Examples of epic literature include "Beowulf," "Paradise Lost," and "Jerusalem Delivered." "Epic of Gilgamesh" is also a piece of epic literature.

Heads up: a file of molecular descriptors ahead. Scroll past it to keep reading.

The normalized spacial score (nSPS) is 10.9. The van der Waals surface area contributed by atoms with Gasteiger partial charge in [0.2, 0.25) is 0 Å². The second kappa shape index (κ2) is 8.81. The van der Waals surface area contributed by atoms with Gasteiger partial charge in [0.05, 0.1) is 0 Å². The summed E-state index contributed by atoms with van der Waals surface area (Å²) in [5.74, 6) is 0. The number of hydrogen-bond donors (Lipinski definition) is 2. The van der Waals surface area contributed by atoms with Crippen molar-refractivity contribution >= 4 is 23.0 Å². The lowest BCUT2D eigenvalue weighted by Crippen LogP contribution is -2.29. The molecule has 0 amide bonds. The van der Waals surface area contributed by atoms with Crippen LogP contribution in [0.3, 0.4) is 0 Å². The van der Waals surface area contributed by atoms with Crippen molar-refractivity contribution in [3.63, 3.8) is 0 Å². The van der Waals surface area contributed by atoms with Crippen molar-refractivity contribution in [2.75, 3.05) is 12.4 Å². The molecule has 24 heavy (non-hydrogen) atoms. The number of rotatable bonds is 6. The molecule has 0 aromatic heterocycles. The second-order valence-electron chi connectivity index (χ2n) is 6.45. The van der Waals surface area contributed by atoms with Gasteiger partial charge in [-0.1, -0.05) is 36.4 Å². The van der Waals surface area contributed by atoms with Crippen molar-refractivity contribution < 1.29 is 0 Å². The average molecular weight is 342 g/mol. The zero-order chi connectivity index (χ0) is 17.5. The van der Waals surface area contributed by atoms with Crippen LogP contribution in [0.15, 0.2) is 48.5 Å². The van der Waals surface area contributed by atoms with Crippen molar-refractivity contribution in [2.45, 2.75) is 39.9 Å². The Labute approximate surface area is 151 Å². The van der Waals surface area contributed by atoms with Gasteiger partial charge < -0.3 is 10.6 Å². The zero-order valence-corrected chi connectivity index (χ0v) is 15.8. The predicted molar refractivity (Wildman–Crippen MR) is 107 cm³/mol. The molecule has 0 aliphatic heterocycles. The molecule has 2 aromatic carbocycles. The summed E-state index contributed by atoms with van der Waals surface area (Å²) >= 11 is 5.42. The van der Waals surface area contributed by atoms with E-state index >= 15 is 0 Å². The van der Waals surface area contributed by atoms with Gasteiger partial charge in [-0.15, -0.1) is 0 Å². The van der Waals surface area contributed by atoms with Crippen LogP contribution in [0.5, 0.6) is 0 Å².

In order to be considered epic literature, a piece of writing must meet certain criteria. Epic literature is almost always poetry, although some novels fit the description. Epic literature must be a long narrative about something serious, and it usually has over-the-top language. It always features a hero, god, or demi-god and this person must represent a set of rules and values of a culture, race or religious group. The hero's fate often decides the fate of the culture or race represented in the book or poem. The setting in an epic tale is vast, encompassing a large area, and the tale has feats of unbelievable strength and courage that involve gods or supernatural beings. Epic literature is often filled with important characters like warriors and kings, and fails to tell the story of commoners. An epic tale usually begins in the middle of the story, not at the beginning like other works. This is called beginning the story "in medias res" which is Latin for "in the middle of things." The beginning of the story is told though memories and flashbacks and the story can hop from beginning to middle to end.